LEADING BUSINESS 1
How Evernote’s Phil Libin Keeps Communication Flowing
Phil Libin hasalways treasured the value of communication with regards toinfluencing his employees. He embraced the management duties ofEvernote after incorporating the business with two fellowprogrammers. The company sells software that converts images of notesinto an electronic format. Although Libin has started severalcompanies, his greatest motivation concerns the removal of obstaclesthat threaten to limit the professional development of workers.Additionally, he works to guarantee that the company culture becomesthe main focus of employee training. In this regard, Libnin ensuresthat all workers understand their contribution towards thefulfillment of the entity’s vision. The CEO keeps communicationflowing using various techniques.
Libnin hasestablished a start-up culture at Evernote that encouragescooperation and teamwork. All employees are expected to be informedof the firm’s processes and objectives. Hence, workers will becomemore diligent in their responsibilities. Moreover, the individualresponsible for performing a particular task will have cleardirection on their impact on the organization.
Employees atEvernote are assigned to small teams of eight or fewer workers. Suchallocation facilitates easy conversation among the members. Havinglarger groups would also increase the likelihood of conflicts anddisagreements. Hence, personal differences among group members couldlead to missed deadlines due to frustrations in communication.
The organizationhas arranged for groups of employees to have weekly meetings duringwhich the members can learn about new developments at the company.Having brief, frequent discussions contributes to efficientcommunication as opposed to holding long, irregular forums.
Lack of StatusSymbols
Noably, managersat Evernote are not honored with private offices. Libin establishedthis practice to eliminate physical barriers between workers and themanagement. Consequently, the workers are encouraged to approachtheir supervisors to request for direction or provide feedback.
The company hasadopted an open office layout that allows employees to talk freely.In fact, workers can walk for short distances to hold face-to-facediscussions.
Evernoterestricts its employees from having phones on desks to reduce noisydistractions. The constant ringing of phones disrupts others fromperforming their duties. Furthermore, cellular conversations canhinder concentration. Consequently, workers who need to make personalcalls are permitted to use the company’s conference rooms.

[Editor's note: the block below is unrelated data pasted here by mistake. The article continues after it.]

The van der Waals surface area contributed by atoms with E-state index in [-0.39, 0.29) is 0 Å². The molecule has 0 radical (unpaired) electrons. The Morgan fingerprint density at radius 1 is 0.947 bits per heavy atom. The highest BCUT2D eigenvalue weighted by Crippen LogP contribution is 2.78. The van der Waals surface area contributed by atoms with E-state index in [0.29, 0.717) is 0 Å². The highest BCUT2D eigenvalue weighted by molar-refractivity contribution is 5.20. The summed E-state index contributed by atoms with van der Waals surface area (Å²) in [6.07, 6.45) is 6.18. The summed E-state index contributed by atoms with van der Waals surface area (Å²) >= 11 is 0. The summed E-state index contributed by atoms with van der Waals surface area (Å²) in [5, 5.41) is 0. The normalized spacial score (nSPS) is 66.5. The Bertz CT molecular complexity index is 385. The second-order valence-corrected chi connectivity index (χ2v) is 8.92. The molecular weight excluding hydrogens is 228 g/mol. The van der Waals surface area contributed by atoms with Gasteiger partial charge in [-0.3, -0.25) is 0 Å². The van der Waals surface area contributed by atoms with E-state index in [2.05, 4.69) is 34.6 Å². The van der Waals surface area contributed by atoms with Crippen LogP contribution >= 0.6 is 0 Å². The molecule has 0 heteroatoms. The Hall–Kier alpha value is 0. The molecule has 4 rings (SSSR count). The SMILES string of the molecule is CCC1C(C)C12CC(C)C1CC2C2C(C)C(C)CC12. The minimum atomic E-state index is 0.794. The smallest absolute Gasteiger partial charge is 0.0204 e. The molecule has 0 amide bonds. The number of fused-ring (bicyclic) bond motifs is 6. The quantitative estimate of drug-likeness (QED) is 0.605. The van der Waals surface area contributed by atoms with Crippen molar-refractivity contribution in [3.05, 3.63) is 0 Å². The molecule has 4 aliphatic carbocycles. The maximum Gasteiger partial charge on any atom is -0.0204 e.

Workers whochoose to participate in Evernote Officer Training receive regularassignments to attend the meetings of other teams. Besides, employeesare encouraged to be active participants during such meetings.Therefore, they can gain a deeper understanding of the company’soperational procedures.
The company hasinstalled several giant video screens at each of its locations inAustin and Mountain View, California. The cameras on each screen showthe workers in the other facility. Consequently, employees can usespeakers and microphones to chat with staff members in the otheroffice (Angeles, 2014).
Libnin uses asix-foot-tall robot to speak to employees when he is away from theoffice (Bryant, 2012). He controls the machine remotely to visit thestations of particular staff members. Consequently, he can check onthe progress of work duties and assignments.
Besides, the organization has established a policy that bansirritating messages posted on areas such as washrooms and sinks(O’Brien, 2013). Instead, informal communication should comprise ofpositive, upbuilding messages.
Angeles, S. (2014, Dec. 3). Evernote `Work Chat` makes collaborationeasier for businesses. Business News Daily. Retrieved fromhttp://www.businessnewsdaily.com/7529-evernote-work-chat-business
Bryant, A. (2012, Apr. 7). The phones are out, but the robot is in.The New York Times. Retrieved fromhttp://www.nytimes.com/2012/04/08/business/phil-libin-of-evernote-on-its-unusual-corporate-culture.html?_r=0
O’Brien, C. (2013, Aug. 5). Evernote CEO Phil Libin wages waragainst `stupid office signs`. Los Angeles Times. Retrievedfromhttp://articles.latimes.com/2013/aug/05/business/la-fi-tn-evernote-ceo-phil-libin-20130805